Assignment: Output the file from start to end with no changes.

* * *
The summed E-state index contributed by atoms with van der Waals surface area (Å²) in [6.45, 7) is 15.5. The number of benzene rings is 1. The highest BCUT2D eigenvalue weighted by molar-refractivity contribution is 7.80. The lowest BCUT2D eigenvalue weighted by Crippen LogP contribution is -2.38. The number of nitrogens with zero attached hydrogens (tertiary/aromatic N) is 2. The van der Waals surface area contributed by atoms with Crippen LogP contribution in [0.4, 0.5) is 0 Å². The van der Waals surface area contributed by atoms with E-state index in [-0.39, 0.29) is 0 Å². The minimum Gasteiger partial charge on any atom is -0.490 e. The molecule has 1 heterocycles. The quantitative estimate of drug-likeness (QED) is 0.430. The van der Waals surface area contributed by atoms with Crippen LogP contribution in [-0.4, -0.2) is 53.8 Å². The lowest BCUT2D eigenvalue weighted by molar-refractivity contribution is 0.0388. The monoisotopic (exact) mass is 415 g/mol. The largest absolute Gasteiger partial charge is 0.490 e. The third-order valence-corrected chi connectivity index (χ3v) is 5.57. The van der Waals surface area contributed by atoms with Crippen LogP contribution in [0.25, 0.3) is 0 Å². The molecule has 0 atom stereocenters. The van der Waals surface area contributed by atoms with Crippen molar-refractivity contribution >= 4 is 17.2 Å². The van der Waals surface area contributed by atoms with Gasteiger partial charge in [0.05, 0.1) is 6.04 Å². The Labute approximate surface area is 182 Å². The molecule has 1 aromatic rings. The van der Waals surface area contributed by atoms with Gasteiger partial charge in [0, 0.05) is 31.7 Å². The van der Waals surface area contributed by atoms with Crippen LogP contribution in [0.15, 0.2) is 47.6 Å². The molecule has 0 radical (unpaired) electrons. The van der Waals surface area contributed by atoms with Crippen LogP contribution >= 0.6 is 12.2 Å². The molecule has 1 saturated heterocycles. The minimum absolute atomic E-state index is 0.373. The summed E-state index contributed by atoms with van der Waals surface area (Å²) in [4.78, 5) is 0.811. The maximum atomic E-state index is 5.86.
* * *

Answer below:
The summed E-state index contributed by atoms with van der Waals surface area (Å²) in [6.45, 7) is 15.5. The number of benzene rings is 1. The highest BCUT2D eigenvalue weighted by molar-refractivity contribution is 7.80. The lowest BCUT2D eigenvalue weighted by Crippen LogP contribution is -2.38. The number of nitrogens with zero attached hydrogens (tertiary/aromatic N) is 2. The van der Waals surface area contributed by atoms with Crippen LogP contribution in [0.4, 0.5) is 0 Å². The van der Waals surface area contributed by atoms with E-state index in [-0.39, 0.29) is 0 Å². The minimum Gasteiger partial charge on any atom is -0.490 e. The molecule has 1 heterocycles. The quantitative estimate of drug-likeness (QED) is 0.430. The van der Waals surface area contributed by atoms with Crippen LogP contribution in [-0.4, -0.2) is 53.8 Å². The lowest BCUT2D eigenvalue weighted by molar-refractivity contribution is 0.0388. The monoisotopic (exact) mass is 415 g/mol. The largest absolute Gasteiger partial charge is 0.490 e. The third-order valence-corrected chi connectivity index (χ3v) is 5.57. The van der Waals surface area contributed by atoms with Crippen LogP contribution in [0.25, 0.3) is 0 Å². The molecule has 0 atom stereocenters. The van der Waals surface area contributed by atoms with Crippen molar-refractivity contribution >= 4 is 17.2 Å². The van der Waals surface area contributed by atoms with Gasteiger partial charge in [0.05, 0.1) is 6.04 Å². The Labute approximate surface area is 182 Å². The molecule has 1 aromatic rings. The van der Waals surface area contributed by atoms with Gasteiger partial charge in [0, 0.05) is 31.7 Å². The van der Waals surface area contributed by atoms with Crippen LogP contribution in [0.15, 0.2) is 47.6 Å². The molecule has 0 radical (unpaired) electrons. The van der Waals surface area contributed by atoms with Crippen LogP contribution >= 0.6 is 12.2 Å². The molecule has 1 saturated heterocycles. The minimum absolute atomic E-state index is 0.373. The summed E-state index contributed by atoms with van der Waals surface area (Å²) in [4.78, 5) is 0.811. The maximum atomic E-state index is 5.86.